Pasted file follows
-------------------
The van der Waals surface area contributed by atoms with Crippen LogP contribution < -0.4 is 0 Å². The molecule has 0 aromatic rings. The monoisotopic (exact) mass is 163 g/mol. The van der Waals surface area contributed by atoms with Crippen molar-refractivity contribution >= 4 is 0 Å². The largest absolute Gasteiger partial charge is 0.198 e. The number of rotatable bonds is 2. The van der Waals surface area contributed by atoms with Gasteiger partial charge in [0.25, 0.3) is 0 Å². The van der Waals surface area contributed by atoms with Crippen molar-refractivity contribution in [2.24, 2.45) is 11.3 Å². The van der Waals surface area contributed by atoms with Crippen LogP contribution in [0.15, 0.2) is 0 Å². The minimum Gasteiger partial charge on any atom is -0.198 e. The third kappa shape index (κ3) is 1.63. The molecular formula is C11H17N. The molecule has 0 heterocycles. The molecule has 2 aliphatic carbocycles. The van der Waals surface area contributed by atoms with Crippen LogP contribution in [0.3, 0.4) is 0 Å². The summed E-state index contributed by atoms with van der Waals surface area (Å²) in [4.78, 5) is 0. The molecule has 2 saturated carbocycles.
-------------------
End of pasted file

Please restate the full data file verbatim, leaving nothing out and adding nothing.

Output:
The van der Waals surface area contributed by atoms with Crippen LogP contribution < -0.4 is 0 Å². The molecule has 0 aromatic rings. The monoisotopic (exact) mass is 163 g/mol. The van der Waals surface area contributed by atoms with Crippen molar-refractivity contribution >= 4 is 0 Å². The largest absolute Gasteiger partial charge is 0.198 e. The number of rotatable bonds is 2. The van der Waals surface area contributed by atoms with Gasteiger partial charge in [0.25, 0.3) is 0 Å². The van der Waals surface area contributed by atoms with Crippen molar-refractivity contribution in [2.24, 2.45) is 11.3 Å². The van der Waals surface area contributed by atoms with Crippen LogP contribution in [0.15, 0.2) is 0 Å². The minimum Gasteiger partial charge on any atom is -0.198 e. The third kappa shape index (κ3) is 1.63. The molecular formula is C11H17N. The molecule has 0 heterocycles. The molecule has 2 aliphatic carbocycles. The van der Waals surface area contributed by atoms with Crippen LogP contribution in [0.3, 0.4) is 0 Å². The summed E-state index contributed by atoms with van der Waals surface area (Å²) in [4.78, 5) is 0. The molecule has 2 saturated carbocycles.